Madrid, Sep 20 (EFE) .- The Iberia company and the EFE Agency celebrated on Monday the strong connection and communication ties between Spain and Latin America on the occasion of the 75th anniversary of the first flight between Madrid and Buenos Aires, the beginning of the expansion of the Espñaola airline for Latin America.
That first flight, on September 22, 1946, culminated after 36 hours and four stopovers a journey that today takes just 13 hours and in direct flight.
Held at the Casa de América, the event also brought together the Spanish Secretary of State for Ibero-America, Juan Fernández Trigo, and numerous ambassadors and representatives from Ibero-American countries such as Argentina, Colombia and Mexico.
In his speech, Fernández Trigo highlighted the importance of Iberia and Efe and their respective interconnection networks with Latin America as a connecting force between both shores of the Atlantic and to enhance the presence and importance of Spanish in the world.
This idea of the union between countries was also expressed by the president of Iberia, Javier Sánchez Prieto, who stressed that Latin America is the “vocation” of the company, a “Spanish airline with a Latin American soul” as demonstrated by its commitment to the region.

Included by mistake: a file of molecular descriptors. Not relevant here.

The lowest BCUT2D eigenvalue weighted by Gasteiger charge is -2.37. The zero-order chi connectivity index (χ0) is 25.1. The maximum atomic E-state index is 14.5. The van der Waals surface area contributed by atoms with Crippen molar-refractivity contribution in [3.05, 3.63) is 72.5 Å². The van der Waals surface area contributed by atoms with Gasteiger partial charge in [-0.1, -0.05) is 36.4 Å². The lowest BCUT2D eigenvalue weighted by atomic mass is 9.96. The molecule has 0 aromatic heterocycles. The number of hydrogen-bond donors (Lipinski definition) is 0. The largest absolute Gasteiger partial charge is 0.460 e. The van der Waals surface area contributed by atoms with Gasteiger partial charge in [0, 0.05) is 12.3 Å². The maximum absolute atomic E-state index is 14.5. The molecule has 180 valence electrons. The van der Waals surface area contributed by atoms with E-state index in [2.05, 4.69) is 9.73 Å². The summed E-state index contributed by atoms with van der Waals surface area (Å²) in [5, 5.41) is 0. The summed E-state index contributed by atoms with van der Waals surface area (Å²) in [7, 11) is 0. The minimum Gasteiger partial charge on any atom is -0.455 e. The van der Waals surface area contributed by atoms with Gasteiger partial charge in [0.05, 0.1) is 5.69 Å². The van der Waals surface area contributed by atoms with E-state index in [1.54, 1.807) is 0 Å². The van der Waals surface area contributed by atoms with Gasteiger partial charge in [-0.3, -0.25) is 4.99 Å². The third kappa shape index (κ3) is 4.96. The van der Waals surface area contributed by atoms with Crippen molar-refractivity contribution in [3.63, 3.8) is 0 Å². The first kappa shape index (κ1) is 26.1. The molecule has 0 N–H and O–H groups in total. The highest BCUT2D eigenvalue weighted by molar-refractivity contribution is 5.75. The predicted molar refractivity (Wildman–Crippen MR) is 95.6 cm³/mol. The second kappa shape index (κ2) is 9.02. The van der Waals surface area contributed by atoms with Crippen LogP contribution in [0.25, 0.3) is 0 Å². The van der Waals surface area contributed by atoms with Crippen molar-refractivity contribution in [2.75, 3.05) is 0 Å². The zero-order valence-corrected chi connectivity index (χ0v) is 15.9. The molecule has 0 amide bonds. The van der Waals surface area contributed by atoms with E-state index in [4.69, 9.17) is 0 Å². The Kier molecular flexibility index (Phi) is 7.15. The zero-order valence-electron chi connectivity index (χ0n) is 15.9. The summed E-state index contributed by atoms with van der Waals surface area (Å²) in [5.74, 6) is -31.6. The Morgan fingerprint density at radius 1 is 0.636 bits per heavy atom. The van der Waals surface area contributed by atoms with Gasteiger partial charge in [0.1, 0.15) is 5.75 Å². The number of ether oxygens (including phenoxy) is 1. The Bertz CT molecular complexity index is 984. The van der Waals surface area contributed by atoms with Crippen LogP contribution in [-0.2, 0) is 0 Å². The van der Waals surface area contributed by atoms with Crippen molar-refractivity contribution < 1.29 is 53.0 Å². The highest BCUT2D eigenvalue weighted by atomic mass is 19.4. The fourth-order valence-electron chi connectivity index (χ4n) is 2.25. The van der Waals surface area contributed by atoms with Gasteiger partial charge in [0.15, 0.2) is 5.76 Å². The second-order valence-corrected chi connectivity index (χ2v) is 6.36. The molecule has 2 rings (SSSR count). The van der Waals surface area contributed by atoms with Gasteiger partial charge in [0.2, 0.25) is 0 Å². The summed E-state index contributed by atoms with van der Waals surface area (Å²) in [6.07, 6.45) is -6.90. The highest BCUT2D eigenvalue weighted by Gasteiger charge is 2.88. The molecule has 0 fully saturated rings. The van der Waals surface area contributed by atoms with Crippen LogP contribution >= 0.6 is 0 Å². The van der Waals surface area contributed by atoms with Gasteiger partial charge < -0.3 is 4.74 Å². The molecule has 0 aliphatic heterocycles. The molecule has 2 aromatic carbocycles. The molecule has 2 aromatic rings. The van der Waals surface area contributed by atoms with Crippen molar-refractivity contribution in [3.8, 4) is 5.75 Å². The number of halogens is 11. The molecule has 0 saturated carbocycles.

A commitment that the company maintained in “good times”, such as the nineties, and not so good, as in the last year, when it made more than 60 repatriation flights with countries such as Argentina, Chile, Colombia, Ecuador, Panama, Peru, Dominican Republic or Uruguay.
“And we have also brought medical supplies to many of them, and then vaccines,” he explained.
For her part, the president of EFE, Gabriela Cañas, highlighted the presence of the news agency to inform and immortalize each of the milestones reached by the airline since the first years in which Iberia connected Europe with Latin America.
“Efe was there to tell the tale,” said Cañas, who recalled how the agency’s photographers received all the illustrious travelers, politicians, ambassadors, writers, designers, artists, who crossed the Atlantic and contributed to “an important cultural exchange that made Spanish bigger “.